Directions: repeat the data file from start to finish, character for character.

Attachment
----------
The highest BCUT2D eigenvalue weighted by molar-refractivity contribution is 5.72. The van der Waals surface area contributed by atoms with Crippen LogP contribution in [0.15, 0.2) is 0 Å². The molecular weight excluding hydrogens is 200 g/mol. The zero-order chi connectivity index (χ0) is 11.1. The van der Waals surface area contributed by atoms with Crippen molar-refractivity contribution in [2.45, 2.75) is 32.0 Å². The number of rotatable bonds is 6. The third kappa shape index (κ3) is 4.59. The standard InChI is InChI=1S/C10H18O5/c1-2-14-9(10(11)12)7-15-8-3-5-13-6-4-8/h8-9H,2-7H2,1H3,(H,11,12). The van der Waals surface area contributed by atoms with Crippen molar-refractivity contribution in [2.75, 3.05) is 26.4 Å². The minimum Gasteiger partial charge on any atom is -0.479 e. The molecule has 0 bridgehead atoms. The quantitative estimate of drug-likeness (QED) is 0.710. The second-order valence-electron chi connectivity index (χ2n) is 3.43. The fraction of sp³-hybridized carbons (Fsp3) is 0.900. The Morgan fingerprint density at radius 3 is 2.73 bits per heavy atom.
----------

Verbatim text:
The highest BCUT2D eigenvalue weighted by molar-refractivity contribution is 5.72. The van der Waals surface area contributed by atoms with Crippen LogP contribution in [0.15, 0.2) is 0 Å². The molecular weight excluding hydrogens is 200 g/mol. The zero-order chi connectivity index (χ0) is 11.1. The van der Waals surface area contributed by atoms with Crippen molar-refractivity contribution in [2.45, 2.75) is 32.0 Å². The number of rotatable bonds is 6. The third kappa shape index (κ3) is 4.59. The standard InChI is InChI=1S/C10H18O5/c1-2-14-9(10(11)12)7-15-8-3-5-13-6-4-8/h8-9H,2-7H2,1H3,(H,11,12). The van der Waals surface area contributed by atoms with Crippen molar-refractivity contribution in [2.75, 3.05) is 26.4 Å². The minimum Gasteiger partial charge on any atom is -0.479 e. The molecule has 0 bridgehead atoms. The quantitative estimate of drug-likeness (QED) is 0.710. The second-order valence-electron chi connectivity index (χ2n) is 3.43. The fraction of sp³-hybridized carbons (Fsp3) is 0.900. The Morgan fingerprint density at radius 3 is 2.73 bits per heavy atom.